The moral of the story, I think is that there are many great ways to go about this business of making art...not one necessarily better than the other, but you should really look at your own life and what will make the most of your learning style, financial resources, and willingness to be in an academic or hands on type of situation. For myself, I ended up going back to grad school for a MA in art education...I teach part time elementary art, and work at my art the other 3 days of the week. I trained as a sculptor in my undergrad days, and now make sculptural jewelry instead the other 3 days of the week...sometimes I am so happy, because my basic needs are met by my teaching job, and I can create anything I like in my artistic life and not worry (too much!) as to whether or not it will sell....and yet, catch me on a 'bad day' and I feel like I am not a 'real artist' because I dont earn % 100 of my income form artmaking, or I did not get an MFA like some of my friends ( many of whom work part time as everything from massage therapists to plumbers)... I am ashamed sometimes to tell other artists I know that I have to teach a few days a week...the need to look totally successful in my art weighs heavily...

    my point being that, there are so many ways to create and lead an artists life. Clarify what works for YOU , what is doable, for you and your family

    I agree with you, Whitney, if going into big debt, for a profession, that from a financial viewpoint can be dubious is the only way, that kid should NOT do it, ( the fancy art school) because he will owe all this $ and still be asking if 'you would like fires with that?" at some restaurant , then he should find another way..but the beauty of it all is that there are many paths that can lead to the same end result....knowledge is found in so many different venues be it academic or practical...what matters more, I think is the heart, hard work and dedication you place in getting there...

  23. OOps!...perhaps I should have gone to a liberal arts college too!..I meant "fries" not "fires"!..

  24. Hi there! Great Topic!
    I was very fortunate to have my parents pay for 4 years of college. My dad was also very clear on what he would pay for. 4 years of state school - NO PRIVATE ART SCHOOL! I was hurt at first thinking why not art school if that was what I wanted to be - an artist. State schools seemed so plain and ordinary and not very artsy to me but that was my only choice and I picked a state school that had the strongest design program and one that I needed to have my portfolio reviewed and apply to get into. Now I thank my parents for not only paying but for making me choose a state school. I was blended into a diverse community. I took other general elective classes with students in other majors like English and Science. BTW - they had a lot of other kinds of talents that I did not. Some college friends became teachers and bankers and engineers. I think by being in and around them and not just art majors in college helped me grow even more and I believe that to be a very helpful learning curve to any artist.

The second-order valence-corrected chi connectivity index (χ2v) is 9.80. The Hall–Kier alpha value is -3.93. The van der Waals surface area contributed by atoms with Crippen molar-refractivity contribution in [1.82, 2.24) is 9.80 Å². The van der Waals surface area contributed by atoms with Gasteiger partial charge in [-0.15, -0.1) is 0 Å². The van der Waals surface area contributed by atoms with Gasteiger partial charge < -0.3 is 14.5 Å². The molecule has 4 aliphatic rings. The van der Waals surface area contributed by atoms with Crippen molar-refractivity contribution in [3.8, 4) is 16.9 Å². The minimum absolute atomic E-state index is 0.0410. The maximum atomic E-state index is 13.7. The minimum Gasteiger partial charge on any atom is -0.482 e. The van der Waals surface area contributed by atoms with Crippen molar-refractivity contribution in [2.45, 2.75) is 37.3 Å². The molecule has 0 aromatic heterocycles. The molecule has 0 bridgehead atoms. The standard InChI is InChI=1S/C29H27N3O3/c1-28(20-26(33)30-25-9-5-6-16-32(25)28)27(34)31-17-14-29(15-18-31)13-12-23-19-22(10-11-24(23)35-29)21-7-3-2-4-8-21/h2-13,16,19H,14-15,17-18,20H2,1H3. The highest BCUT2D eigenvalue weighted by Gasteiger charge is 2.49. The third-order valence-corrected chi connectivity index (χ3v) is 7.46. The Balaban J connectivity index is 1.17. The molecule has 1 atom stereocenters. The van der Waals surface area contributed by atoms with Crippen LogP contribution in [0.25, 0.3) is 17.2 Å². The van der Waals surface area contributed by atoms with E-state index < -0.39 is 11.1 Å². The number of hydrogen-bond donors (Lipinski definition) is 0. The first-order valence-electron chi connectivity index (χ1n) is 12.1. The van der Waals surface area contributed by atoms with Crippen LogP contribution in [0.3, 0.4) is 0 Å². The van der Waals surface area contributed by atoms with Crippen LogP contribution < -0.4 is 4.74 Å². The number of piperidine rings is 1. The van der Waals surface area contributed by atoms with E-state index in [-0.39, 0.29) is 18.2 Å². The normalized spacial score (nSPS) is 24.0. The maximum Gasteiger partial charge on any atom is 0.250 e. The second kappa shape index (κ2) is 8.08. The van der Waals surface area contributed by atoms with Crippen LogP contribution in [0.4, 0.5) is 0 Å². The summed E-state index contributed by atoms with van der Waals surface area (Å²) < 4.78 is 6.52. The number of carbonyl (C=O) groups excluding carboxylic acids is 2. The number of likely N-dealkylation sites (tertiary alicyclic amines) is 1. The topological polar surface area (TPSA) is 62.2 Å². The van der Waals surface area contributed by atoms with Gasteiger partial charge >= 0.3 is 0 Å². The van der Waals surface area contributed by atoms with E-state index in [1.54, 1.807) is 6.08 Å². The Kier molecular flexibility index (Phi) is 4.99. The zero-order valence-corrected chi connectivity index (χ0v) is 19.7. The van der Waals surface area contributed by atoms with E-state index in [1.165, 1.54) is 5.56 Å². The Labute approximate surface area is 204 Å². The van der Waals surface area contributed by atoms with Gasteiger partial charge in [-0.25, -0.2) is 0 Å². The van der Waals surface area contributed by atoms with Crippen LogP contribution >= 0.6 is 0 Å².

Some art students need the look and feel of a private art school to build a name and image for themselves but I say save your $$$. If you are truly creative deep within you will follow that no matter where you go or what you decide.

  25. Hi there, I happened upon your blog today and this post struck a cord. I completely agree with you. I currently teach high school ceramics and most recently opened an art gallery. I am writing my thesis on how to better prepare students for a career in the arts by introducing them to volunteer and internship opportunities. I think nothing is more valuable than experience and sometimes a degree is not necessary depending on what aspect of the art world you want to work in. I think if you want to be an artist, by all means, create! It is much less expensive than a private art school...

  26. I realize I am late to the conversation here, but the subject is so thought provoking I had to speak up, and will probably continue the thought over at my blog with w a link back here if that's ok?? At any rate, I did not go to a fancy art school, I attended a state school, after 2 years of community college, and my intended major was interior design as I knew enough even then to know that I could always use a regular paycheck, and the chances of that area of the arts giving me one was greater than say, "painting". I will never forget having to sit through one of the most torturous classes of my life... watercolor, which I had never attempted before, and the prof ripped me apart during every critique like her life depended upon it. I cried every single day after class. I worked hard, though. I didn't know what else to do but learn it, master it. To the point that when I brought in my final project she said, "So, who'd you hire to paint that for ya'??" She begrudgingly passed me, and I didn't paint for years after that.